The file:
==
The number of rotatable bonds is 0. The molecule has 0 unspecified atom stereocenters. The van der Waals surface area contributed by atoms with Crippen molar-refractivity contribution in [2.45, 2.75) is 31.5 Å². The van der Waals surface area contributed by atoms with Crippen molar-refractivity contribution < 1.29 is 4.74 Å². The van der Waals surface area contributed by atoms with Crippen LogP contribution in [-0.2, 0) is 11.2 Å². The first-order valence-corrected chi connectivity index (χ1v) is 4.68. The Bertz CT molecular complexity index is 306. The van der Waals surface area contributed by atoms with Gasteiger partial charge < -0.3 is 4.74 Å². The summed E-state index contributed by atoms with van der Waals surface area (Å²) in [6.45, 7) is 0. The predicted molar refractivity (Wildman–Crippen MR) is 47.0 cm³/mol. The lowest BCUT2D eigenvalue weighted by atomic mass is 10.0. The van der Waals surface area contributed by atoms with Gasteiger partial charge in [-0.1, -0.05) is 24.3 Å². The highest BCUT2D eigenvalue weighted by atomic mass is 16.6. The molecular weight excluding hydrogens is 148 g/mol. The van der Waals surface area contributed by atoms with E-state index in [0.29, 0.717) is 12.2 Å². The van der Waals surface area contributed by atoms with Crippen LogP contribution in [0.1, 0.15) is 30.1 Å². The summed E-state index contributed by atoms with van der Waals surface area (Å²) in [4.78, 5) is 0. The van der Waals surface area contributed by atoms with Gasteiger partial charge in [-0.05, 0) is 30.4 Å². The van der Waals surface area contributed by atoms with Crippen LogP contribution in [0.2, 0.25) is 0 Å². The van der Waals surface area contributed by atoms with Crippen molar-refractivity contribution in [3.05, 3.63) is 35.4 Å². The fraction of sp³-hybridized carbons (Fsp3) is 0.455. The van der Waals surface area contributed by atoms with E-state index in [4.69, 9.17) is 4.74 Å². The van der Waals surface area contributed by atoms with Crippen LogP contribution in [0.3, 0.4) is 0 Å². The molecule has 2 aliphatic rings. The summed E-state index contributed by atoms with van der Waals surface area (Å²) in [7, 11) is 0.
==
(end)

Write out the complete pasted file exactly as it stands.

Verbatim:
The number of rotatable bonds is 0. The molecule has 0 unspecified atom stereocenters. The van der Waals surface area contributed by atoms with Crippen molar-refractivity contribution in [2.45, 2.75) is 31.5 Å². The van der Waals surface area contributed by atoms with Crippen molar-refractivity contribution < 1.29 is 4.74 Å². The van der Waals surface area contributed by atoms with Crippen LogP contribution in [-0.2, 0) is 11.2 Å². The first-order valence-corrected chi connectivity index (χ1v) is 4.68. The Bertz CT molecular complexity index is 306. The van der Waals surface area contributed by atoms with Gasteiger partial charge < -0.3 is 4.74 Å². The summed E-state index contributed by atoms with van der Waals surface area (Å²) in [6.45, 7) is 0. The predicted molar refractivity (Wildman–Crippen MR) is 47.0 cm³/mol. The lowest BCUT2D eigenvalue weighted by atomic mass is 10.0. The van der Waals surface area contributed by atoms with Gasteiger partial charge in [-0.1, -0.05) is 24.3 Å². The highest BCUT2D eigenvalue weighted by atomic mass is 16.6. The molecular weight excluding hydrogens is 148 g/mol. The van der Waals surface area contributed by atoms with E-state index in [0.29, 0.717) is 12.2 Å². The van der Waals surface area contributed by atoms with Crippen LogP contribution in [0.1, 0.15) is 30.1 Å². The summed E-state index contributed by atoms with van der Waals surface area (Å²) in [4.78, 5) is 0. The van der Waals surface area contributed by atoms with Gasteiger partial charge in [-0.05, 0) is 30.4 Å². The van der Waals surface area contributed by atoms with Crippen LogP contribution in [0.2, 0.25) is 0 Å². The van der Waals surface area contributed by atoms with Crippen molar-refractivity contribution in [3.05, 3.63) is 35.4 Å². The fraction of sp³-hybridized carbons (Fsp3) is 0.455. The van der Waals surface area contributed by atoms with E-state index in [4.69, 9.17) is 4.74 Å². The van der Waals surface area contributed by atoms with Crippen LogP contribution in [0.3, 0.4) is 0 Å². The molecule has 2 aliphatic rings. The summed E-state index contributed by atoms with van der Waals surface area (Å²) in [7, 11) is 0.